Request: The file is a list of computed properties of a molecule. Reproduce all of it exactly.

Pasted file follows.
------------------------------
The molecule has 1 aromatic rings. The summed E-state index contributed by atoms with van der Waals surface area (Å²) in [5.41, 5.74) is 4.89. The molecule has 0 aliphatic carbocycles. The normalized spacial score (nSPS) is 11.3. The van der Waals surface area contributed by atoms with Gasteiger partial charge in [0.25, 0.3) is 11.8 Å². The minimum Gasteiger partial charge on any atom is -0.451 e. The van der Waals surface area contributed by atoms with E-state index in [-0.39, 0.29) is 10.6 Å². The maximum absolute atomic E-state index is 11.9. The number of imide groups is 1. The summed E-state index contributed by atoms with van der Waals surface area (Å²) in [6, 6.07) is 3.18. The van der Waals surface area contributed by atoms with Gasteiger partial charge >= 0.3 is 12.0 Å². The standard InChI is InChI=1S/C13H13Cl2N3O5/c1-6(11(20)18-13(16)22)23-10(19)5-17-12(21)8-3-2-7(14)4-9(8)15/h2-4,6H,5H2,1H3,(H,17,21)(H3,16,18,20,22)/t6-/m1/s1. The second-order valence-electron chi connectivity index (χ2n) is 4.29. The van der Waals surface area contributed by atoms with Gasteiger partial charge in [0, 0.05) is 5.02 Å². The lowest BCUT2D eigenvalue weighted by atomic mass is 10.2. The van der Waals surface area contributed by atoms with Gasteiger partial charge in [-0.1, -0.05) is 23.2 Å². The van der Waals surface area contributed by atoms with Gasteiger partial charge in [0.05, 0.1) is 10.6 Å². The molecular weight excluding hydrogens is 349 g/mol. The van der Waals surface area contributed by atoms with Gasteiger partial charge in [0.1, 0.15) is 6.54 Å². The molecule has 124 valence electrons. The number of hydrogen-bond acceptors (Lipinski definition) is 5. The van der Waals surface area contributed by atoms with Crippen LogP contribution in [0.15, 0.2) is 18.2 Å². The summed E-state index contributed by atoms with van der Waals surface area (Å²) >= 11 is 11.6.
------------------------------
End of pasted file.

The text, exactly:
The molecule has 1 aromatic rings. The summed E-state index contributed by atoms with van der Waals surface area (Å²) in [5.41, 5.74) is 4.89. The molecule has 0 aliphatic carbocycles. The normalized spacial score (nSPS) is 11.3. The van der Waals surface area contributed by atoms with Gasteiger partial charge in [0.25, 0.3) is 11.8 Å². The minimum Gasteiger partial charge on any atom is -0.451 e. The van der Waals surface area contributed by atoms with E-state index in [-0.39, 0.29) is 10.6 Å². The maximum absolute atomic E-state index is 11.9. The number of imide groups is 1. The summed E-state index contributed by atoms with van der Waals surface area (Å²) in [6, 6.07) is 3.18. The van der Waals surface area contributed by atoms with Gasteiger partial charge >= 0.3 is 12.0 Å². The standard InChI is InChI=1S/C13H13Cl2N3O5/c1-6(11(20)18-13(16)22)23-10(19)5-17-12(21)8-3-2-7(14)4-9(8)15/h2-4,6H,5H2,1H3,(H,17,21)(H3,16,18,20,22)/t6-/m1/s1. The second-order valence-electron chi connectivity index (χ2n) is 4.29. The van der Waals surface area contributed by atoms with Gasteiger partial charge in [0, 0.05) is 5.02 Å². The lowest BCUT2D eigenvalue weighted by atomic mass is 10.2. The van der Waals surface area contributed by atoms with Gasteiger partial charge in [-0.1, -0.05) is 23.2 Å². The van der Waals surface area contributed by atoms with Gasteiger partial charge in [0.05, 0.1) is 10.6 Å². The molecular weight excluding hydrogens is 349 g/mol. The van der Waals surface area contributed by atoms with Gasteiger partial charge in [0.1, 0.15) is 6.54 Å². The molecule has 124 valence electrons. The number of hydrogen-bond acceptors (Lipinski definition) is 5. The van der Waals surface area contributed by atoms with Crippen LogP contribution in [0.15, 0.2) is 18.2 Å². The summed E-state index contributed by atoms with van der Waals surface area (Å²) >= 11 is 11.6.